• You've been laboring for multiple days.
  • You've had a lot of prodromal labor.
  • You're scared.
  • Your family is annoying you.
  • Your birth team is annoying you.
  • Your birth location is unsupportive of your wishes.
  • Too many routines working against biology.
  • Too many people in your birth space.
  • Too much stuff going on in your birth space.
  • You had to make decisions differently than what you expected.
  • You had a birth experience differently than anticipated.
  • You're hungry or thirsty.
  • You keep vomiting when you eat or drink.
  • Your labor sensations feel overwhelming.
  • You weren't ready for a baby.
  • Your birth team feels too distant.
  • Your birth team feels too in your space.
  • You got the backup provider, especially if you don't mesh with them.
  • You have a physical ailment that is draining your energy.
  • What can you add to this list?

You don't have to love pregnancy.  You don't have to love birth.  You don't have to love breastfeeding.  You don't have to follow some specific protocol about the way you feel about your birth journey.

You have permission to feel like birth sucks.  You have permission to feel whatever you want about your birth, and to stop hiding it.

It doesn't always suck, I promise.  There will always be some positive points you'll be able to experience during pregnancy and birth - these are different for each of us.  One thing to remember is that talking about some of those positive points when recalling the negative points ensures that you don't mentally rewrite your birth story as only being negative.  Our brains are amazing organs capable of tricking us in so many ways and we can use that to our benefit.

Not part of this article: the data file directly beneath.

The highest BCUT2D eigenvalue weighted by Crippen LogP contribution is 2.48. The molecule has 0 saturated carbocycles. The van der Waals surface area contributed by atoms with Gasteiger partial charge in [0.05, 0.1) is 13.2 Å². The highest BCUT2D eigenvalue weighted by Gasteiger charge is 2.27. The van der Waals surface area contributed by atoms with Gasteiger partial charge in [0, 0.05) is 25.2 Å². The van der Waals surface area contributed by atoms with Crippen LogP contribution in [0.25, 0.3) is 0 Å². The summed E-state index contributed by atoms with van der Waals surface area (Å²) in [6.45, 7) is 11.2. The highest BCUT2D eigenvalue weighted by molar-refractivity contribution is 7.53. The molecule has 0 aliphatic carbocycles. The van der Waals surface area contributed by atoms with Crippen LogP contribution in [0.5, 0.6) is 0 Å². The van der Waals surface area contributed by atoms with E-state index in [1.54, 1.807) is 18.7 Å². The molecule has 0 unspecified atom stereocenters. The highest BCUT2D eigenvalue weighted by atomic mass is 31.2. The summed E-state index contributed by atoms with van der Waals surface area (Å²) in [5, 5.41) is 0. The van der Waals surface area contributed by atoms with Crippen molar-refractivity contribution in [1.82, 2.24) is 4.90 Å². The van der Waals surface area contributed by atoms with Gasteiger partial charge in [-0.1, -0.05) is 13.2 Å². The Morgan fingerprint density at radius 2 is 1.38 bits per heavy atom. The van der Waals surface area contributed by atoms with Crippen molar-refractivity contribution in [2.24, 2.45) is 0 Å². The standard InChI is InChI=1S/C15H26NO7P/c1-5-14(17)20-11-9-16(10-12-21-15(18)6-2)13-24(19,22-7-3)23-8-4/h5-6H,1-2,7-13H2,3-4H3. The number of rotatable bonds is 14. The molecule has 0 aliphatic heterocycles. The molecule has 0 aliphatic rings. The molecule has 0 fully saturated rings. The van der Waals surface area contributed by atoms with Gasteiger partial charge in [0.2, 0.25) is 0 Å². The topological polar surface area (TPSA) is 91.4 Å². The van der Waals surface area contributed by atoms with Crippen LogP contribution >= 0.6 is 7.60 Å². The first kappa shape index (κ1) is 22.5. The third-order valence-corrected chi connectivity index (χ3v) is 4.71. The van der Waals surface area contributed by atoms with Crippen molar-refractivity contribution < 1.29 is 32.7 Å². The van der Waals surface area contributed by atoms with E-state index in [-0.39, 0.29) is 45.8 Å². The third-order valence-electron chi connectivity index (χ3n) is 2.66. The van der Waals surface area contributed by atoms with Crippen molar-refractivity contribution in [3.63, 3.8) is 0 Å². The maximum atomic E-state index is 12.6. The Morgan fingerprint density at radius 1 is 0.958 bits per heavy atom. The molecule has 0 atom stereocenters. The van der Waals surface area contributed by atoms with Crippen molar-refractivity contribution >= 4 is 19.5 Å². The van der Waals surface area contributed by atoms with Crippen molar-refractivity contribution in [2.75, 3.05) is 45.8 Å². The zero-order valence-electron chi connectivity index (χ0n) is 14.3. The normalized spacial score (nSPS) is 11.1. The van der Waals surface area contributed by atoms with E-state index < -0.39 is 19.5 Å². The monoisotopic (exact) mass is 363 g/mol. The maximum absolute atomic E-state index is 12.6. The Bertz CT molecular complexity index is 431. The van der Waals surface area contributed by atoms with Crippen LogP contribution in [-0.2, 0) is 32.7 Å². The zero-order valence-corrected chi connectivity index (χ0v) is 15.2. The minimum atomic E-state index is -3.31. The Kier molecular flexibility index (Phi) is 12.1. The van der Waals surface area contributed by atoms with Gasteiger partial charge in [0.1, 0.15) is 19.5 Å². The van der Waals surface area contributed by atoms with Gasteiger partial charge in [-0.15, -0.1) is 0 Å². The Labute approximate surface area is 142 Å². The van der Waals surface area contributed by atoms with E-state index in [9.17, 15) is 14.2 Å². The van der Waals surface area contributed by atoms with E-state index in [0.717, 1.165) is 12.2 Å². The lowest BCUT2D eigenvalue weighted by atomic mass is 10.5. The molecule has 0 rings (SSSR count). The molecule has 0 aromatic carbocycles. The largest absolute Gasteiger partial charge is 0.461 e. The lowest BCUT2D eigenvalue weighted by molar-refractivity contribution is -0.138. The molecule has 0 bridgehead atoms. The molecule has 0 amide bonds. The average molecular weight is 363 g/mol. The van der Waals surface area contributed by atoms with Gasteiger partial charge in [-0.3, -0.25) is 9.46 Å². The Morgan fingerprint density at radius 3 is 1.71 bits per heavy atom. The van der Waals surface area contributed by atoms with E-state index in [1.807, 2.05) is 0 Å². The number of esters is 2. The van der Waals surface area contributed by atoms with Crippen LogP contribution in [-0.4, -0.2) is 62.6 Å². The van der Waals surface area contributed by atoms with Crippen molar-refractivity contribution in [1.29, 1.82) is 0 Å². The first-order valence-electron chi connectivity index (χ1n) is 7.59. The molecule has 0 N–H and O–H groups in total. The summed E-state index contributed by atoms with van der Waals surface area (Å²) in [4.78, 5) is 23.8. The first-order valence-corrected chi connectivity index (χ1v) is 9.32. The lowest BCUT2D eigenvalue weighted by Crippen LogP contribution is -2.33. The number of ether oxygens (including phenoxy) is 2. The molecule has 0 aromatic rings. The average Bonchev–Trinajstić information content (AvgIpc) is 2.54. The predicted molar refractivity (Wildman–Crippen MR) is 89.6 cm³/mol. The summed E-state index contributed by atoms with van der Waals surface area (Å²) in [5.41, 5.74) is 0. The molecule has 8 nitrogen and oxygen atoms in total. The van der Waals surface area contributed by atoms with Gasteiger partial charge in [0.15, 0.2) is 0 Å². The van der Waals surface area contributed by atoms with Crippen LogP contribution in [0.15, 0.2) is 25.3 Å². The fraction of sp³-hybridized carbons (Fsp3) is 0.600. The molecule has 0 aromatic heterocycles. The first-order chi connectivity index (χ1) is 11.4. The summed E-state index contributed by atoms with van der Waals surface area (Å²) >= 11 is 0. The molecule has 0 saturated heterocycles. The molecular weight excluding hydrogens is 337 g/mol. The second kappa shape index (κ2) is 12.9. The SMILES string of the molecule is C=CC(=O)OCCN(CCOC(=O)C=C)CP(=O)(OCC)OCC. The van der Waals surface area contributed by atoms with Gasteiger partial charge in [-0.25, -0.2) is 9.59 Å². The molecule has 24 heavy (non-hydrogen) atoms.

[blockquote]"There is a secret in our culture and it is not that birth is painful but that women are strong” - Laura Stavoe[/blockquote]

If you're feeling like pregnancy or birth sucks, let's chat.  Let's explore why.  As a perinatal mentor, not only can I listen to your story, I can provide resources for remedying fears you may have, anger you may feel or just generally needing someone to listen to you tell your story that other groups may not feel prepared to hear.  Definitely a huge benefit of private birth classes and mentoring sessions.  You get to feel all the feels in this space along with guidance for supported your specific situation.

 

So, now you've found this door... how will you use it?  Will you nurture what's inside and allow the beauty to be seen?  It might take some fear, some tears and some hard work - but these parts of you don't have to be a secret anymore. #ALLthebirths